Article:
A vignette study of middle managers’ responses to continuous improvement initiatives by top management

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Abstract

To better understand why continuous improvement (CI) initiatives often fail and do not result in sustained changes, this paper investigates how management’s conceptualization of a continuous improvement program affects its implementation via middle managers. The study serves to identify the differences in outcomes of CI initiatives arising from implementing CI as an integral management versus an efficiency-improvement approach. This research draws on a vignette study (i.e. scenario experiment) with 107 middle managers working at one of the largest financial institutions in the Netherlands. The findings arising from this study suggest that CI is more likely to be adopted into the organizational culture, enhance the customer orientation among employees and improve the work atmosphere, when it is implemented as an integral management approach rather than as an efficiency-oriented program.
LanguageEnglish
Pages100-115
Number of pages16
JournalInternational Journal of Business and Social Science
Volume10
Issue number6
DOIs
StatePublished - Aug 2019

Fingerprint

Top management
Middle managers
Vignettes
Continuous improvement
Integral
Atmosphere
Conceptualization
Employees
Scenarios
The Netherlands
Organizational culture
Customer orientation
Financial institutions
Experiment

Keywords

  • Continuous improvement
  • Top management
  • Middle manager
  • Vignette study
  • Experiment

Cite this

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title = "A vignette study of middle managers’ responses to continuous improvement initiatives by top management",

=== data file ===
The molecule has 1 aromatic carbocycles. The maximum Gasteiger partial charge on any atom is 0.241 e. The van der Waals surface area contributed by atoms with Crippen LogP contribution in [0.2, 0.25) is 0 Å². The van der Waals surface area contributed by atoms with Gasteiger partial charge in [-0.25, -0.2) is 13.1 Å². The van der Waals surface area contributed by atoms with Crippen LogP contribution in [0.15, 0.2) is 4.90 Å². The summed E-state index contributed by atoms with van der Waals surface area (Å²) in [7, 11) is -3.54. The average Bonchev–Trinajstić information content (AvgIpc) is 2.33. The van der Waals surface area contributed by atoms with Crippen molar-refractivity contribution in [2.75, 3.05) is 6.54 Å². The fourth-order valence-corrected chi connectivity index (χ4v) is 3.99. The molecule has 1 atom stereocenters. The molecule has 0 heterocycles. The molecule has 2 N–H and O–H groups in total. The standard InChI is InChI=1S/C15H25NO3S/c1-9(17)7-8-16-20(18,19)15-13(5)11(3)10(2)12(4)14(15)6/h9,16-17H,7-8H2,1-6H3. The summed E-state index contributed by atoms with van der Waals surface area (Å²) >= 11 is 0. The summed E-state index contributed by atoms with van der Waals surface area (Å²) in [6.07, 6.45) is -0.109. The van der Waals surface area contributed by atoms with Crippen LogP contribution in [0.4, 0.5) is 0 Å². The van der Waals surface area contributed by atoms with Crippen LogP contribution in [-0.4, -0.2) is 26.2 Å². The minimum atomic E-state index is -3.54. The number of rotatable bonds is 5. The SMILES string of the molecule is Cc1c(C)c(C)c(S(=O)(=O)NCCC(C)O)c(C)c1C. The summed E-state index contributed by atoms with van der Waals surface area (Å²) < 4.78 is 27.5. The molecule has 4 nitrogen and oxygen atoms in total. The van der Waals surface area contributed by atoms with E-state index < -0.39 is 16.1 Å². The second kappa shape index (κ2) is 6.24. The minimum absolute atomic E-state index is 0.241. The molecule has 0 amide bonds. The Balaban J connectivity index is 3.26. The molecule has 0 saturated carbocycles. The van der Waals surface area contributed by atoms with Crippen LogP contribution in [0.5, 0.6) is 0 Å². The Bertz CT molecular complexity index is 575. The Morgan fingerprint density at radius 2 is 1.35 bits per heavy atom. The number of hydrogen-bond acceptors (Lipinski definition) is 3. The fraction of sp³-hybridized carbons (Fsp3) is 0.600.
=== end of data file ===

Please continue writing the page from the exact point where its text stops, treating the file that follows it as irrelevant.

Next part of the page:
abstract = "To better understand why continuous improvement (CI) initiatives often fail and do not result in sustained changes, this paper investigates how management’s conceptualization of a continuous improvement program affects its implementation via middle managers. The study serves to identify the differences in outcomes of CI initiatives arising from implementing CI as an integral management versus an efficiency-improvement approach. This research draws on a vignette study (i.e. scenario experiment) with 107 middle managers working at one of the largest financial institutions in the Netherlands. The findings arising from this study suggest that CI is more likely to be adopted into the organizational culture, enhance the customer orientation among employees and improve the work atmosphere, when it is implemented as an integral management approach rather than as an efficiency-oriented program.",
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AB - To better understand why continuous improvement (CI) initiatives often fail and do not result in sustained changes, this paper investigates how management’s conceptualization of a continuous improvement program affects its implementation via middle managers. The study serves to identify the differences in outcomes of CI initiatives arising from implementing CI as an integral management versus an efficiency-improvement approach. This research draws on a vignette study (i.e. scenario experiment) with 107 middle managers working at one of the largest financial institutions in the Netherlands. The findings arising from this study suggest that CI is more likely to be adopted into the organizational culture, enhance the customer orientation among employees and improve the work atmosphere, when it is implemented as an integral management approach rather than as an efficiency-oriented program.

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